Charli XCX, “Nuclear Seasons.” Juxtaposing ’80s-inspired synth melodies and pitch-shifted vocals with a growling bassline, the U.K.’s Charli XCX’s new single, “Nuclear Seasons,” bears a similarly crunchy, lo-fi pop sound as her previous “Stay Away,” though this one has a decidedly lighter touch—at least musically. The song could be subtitled “Love in the Time of Radiation,” though whether the fallout is from within (“You drop the bomb/I’m blown away”) or without (“We in the nuclear seasons/In the shelter I survived this road”) is left ambiguous in all the right ways. Sal Cinquemani
Icona Pop, “Nights Like This.” When I was younger, the Swedish were known for being reasonably good at soccer and not much else. My mother, though, recalls a time where Sweden was synonymous with producing irresistible pop music. And with Robyn having blown the doors open for the oodles of concurrent Scandinavian synth-pop acts, a resurgence is very much in full swing. Icona Pop has a knack for implausibly catchy hooks, and their new single, “Nights Like This,” is no exception. You’d think the song’s fidgety 8-bit beginning and cacophonous middle-eight sections would derail its pop sensibilities, but a glut of charming electronic flourishes and an endlessly enticing refrain ensure that the track is one of the most refreshing pop jaunts in recent memory. Huw Jones
Small Black, “Moon Killer.” The title cut from the eclectic Brooklyn outfit Small Black’s upcoming mixtape, “Moon Killer” packs a much more resounding, arena-caliber punch than the smaller-scale forays into wavy electronic and vocal arrangements of last year’s bedroom chillwave set New Chain. Juggling a noticeably darker mood, a bumpy drumbeat, a fuzzy synth hook, and various echoing chimes, “Moon Killer” is infinitely groove-worthy even without the addition of Josh Kolenik and Ryan Heyner’s rhythmic vocal interplay. Small Black’s lyrics have always been both simple and enigmatic, commonly repeating two or three phrases for the listener to ruminate on while being sucked into the shimmering currents of noise, and “Moon Killer,” apparently a song about quelling cold feet before a murder, is no exception: “The tools, I laid them out for you/I hear there’s a better way to do it/But I’ll never make you try.” Mike LeChevallier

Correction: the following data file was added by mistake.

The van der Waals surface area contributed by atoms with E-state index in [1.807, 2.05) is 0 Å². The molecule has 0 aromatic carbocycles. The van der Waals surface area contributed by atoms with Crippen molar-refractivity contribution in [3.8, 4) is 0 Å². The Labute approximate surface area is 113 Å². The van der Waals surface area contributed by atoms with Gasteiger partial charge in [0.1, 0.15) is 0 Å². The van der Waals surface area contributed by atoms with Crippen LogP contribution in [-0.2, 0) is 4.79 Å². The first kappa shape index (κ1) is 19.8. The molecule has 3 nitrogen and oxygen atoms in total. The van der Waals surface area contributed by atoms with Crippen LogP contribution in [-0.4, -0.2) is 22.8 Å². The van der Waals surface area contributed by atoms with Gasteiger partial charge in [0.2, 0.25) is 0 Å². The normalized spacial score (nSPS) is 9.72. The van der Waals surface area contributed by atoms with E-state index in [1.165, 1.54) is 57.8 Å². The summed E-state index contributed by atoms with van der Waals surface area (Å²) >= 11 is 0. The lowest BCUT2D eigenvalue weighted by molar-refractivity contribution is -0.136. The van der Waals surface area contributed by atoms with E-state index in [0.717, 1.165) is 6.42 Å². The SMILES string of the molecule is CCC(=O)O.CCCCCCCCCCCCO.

Hands and Teeth, “Hunting Season.” The high-energy title track from Canadian pop quartet Hands and Teeth’s upcoming album, Hunting Season, features a well-executed onslaught of vocalists assuring us that they’re “glad to meetcha.” Indeed, the song is a memorable introduction to an album (out next year) that’s full of catchy, shimmering pop songs. Sharp guitar lines and easily excitable drums dance in and out of the bubbling rhythm, and with it the band turns an already catchy rock song into a note-perfect exploration on how best to talk to strangers. Michael Kilpatrick
House Playlist is a series dedicated to highlighting our favorite new singles, leaked songs, and album tracks.